The industrial warehouse sector remains robust. And we have seen increasing quote activity on these types of projects. DFW continues to see an influx of corporate relocations, bringing jobs, increasing population and ultimately influencing the need for enhanced infrastructure and increased general building activity. The Dallas area continues to draw a healthy interest from companies outside of North Texas.

According to the Dallas Regional Chamber, more than 30 companies from outside the area are currently considering a relocation or expansion in the DFW area. And since September 2017, 40 corporations have announced relocations and expansions within this region. According to Dodge, total construction spending is forecasted to be up 4% in DFW in 2019. Our West Texas region, which comprised 12% of our fourth-quarter revenue, experienced the same record-breaking weather-related issues as much as the rest of Texas.

The backlog for our West Texas operations continues to grow. Single-family residential remains steady. And each of the segments we serve are poised to rebound under more normal weather conditions. Rig counts in the Permian Basin continue to grow, which also provides the solid underpinning for enhanced economic activity in this region.

Additionally, construction is well under way on a new greenfield sand and gravel operation in Glen Rose, Texas, which will further our ability to be self-sufficient in our internal aggregate supply to an increased number of our North Central Texas ready-mixed concrete plants. The Atlantic region represented 34% of our revenue this quarter. The shift in construction to the outer boroughs of Manhattan, New York seems to have stabilized with a robust pipeline of job opportunities. While construction outside of Manhattan historically has had a lower ASP, we are able to offset this lower ASP with reduced costs as delivery costs tend to be lower in the boroughs since many of the projects are closer to our plants.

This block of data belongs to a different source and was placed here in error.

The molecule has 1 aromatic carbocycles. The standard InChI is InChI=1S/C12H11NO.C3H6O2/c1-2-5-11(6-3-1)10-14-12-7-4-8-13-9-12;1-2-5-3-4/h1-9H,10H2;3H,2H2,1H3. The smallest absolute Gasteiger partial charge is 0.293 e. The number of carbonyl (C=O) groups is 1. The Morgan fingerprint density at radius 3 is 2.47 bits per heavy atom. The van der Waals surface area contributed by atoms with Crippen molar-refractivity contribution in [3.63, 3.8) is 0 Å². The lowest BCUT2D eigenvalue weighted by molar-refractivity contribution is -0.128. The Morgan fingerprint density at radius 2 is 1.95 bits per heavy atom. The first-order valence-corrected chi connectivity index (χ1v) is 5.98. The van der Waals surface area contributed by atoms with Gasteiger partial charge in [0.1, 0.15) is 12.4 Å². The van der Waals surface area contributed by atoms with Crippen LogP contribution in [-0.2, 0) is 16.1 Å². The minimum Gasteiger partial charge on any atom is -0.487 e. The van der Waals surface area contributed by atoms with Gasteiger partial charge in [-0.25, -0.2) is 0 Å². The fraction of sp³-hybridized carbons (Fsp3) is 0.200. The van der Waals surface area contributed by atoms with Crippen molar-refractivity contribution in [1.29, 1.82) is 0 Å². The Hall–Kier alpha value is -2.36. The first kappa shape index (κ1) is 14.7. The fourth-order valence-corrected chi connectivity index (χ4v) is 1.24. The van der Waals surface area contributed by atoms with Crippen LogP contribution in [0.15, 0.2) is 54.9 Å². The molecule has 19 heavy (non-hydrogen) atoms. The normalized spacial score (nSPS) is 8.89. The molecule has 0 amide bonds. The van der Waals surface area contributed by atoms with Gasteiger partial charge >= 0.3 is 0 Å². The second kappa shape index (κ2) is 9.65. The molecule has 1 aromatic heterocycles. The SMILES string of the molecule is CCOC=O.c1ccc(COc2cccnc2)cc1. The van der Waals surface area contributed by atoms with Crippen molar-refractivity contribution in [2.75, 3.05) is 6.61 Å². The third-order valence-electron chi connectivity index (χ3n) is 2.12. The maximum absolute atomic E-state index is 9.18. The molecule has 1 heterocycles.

And while we began executing our New York area strategy back in 2015, we have integrated those acquisitions into our portfolio, there are still many opportunities to further integrate and achieve additional operational synergies that will enhance profitability, which we will be working on throughout the year. One example of those types of opportunities would be the expansion of our two-tiered union contract, which allows us to compete much more effectively for nonunion projects being performed on the city. It is certainly encouraging to see the abundance of opportunities in all boroughs, where we have an unmatched network of ready-mixed concrete plants and aggregate terminals to be at the most advantageous position to bid on these projects. At the end of the year, we reopened the previously closed concrete plant in Malverne, New York, which is ideally located to supply the resurgence of construction activity in Southern Westchester County.

Additionally, there are plans for more complex engineering projects that promise to remake the New York City skyline. These types of architectural feats will continue to push the envelope of concrete performance. And our National Research Laboratory and regional labs, being the best in the industry, give us the competitive advantage that distinguishes us from our competitors in the region. These are the jobs that command premium pricing with a very limited number of suppliers that can meet the required performance standards.